illustration (c) Josť Villarrubia 2000 digital

illustration (c) Josť Villarrubia 2000
Comic Industry Journalism
Up to the Minute Commentary and Discourse
Feature Articles, Previews and Interviews
Refined Comics Criticism
Original Online Comics
In-Depth Creator Profiles
Staff Info, Legal Information & More
Past Glories

Art by Chip Zdarsky. Copyright 2002.

PopImage is part of the PopCultureShock network.

Conducted by Jonathan Ellis

While attending USC film school David wrote an action script under the advisement of one of his professors, and hasn't looked back since. In fact he's doing the exact opposite, and to this day has been continuously moving forward. Best known for such works as the critically acclaimed DARK CITY and fan-favourite BLADE, you only just begin to scratch the surface of David's list of credits. From screenwriter, to comics scribe, to producer and even now, director. It's a wonder where David finds the time for it all. By all, I'm of course referring to his numerous projects which include the upcoming BLADE 2 film, the newly gained interest projects of both GHOST RIDER and DR. STRANGE. David is even returning to print with at least a years worth of JSA.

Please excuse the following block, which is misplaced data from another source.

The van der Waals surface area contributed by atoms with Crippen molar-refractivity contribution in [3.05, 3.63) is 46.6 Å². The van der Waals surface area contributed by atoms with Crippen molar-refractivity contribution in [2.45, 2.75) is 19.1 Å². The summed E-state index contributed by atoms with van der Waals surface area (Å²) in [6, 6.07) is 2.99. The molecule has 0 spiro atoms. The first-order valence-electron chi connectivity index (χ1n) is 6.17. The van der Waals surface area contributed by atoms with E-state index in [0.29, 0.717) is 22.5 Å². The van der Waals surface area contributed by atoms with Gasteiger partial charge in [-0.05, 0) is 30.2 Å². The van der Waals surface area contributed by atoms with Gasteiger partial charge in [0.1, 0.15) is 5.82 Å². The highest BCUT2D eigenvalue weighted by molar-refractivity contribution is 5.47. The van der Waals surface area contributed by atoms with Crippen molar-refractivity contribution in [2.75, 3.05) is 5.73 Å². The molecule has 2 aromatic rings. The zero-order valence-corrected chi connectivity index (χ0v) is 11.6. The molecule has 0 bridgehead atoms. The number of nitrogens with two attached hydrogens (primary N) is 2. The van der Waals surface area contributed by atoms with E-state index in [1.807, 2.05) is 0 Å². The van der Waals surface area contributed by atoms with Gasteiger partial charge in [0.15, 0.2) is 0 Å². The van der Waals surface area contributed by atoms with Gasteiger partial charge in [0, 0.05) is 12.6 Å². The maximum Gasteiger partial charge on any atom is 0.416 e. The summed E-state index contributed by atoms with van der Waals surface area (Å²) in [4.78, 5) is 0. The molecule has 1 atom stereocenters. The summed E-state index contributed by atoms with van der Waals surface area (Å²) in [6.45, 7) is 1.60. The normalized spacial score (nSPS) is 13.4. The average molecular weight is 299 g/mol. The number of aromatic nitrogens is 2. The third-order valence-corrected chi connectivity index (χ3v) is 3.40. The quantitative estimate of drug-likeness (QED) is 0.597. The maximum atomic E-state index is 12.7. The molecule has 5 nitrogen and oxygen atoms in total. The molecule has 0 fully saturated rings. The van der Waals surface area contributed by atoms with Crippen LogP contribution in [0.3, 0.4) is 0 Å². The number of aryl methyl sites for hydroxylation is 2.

David is amongst great company, particularly in following in the footsteps of such writers as Neil Gaiman and Harlan Ellison on currently being developed projects MURDER MYSTERIES and PHOENIX WITHOUT ASHES. But that's not all, not by a long shot. If you really wanted to know what's been hoarding David's time lately think of the words 'directorial debut'. That's right, be on the look out for David's upcoming directorial debut with ZigZag.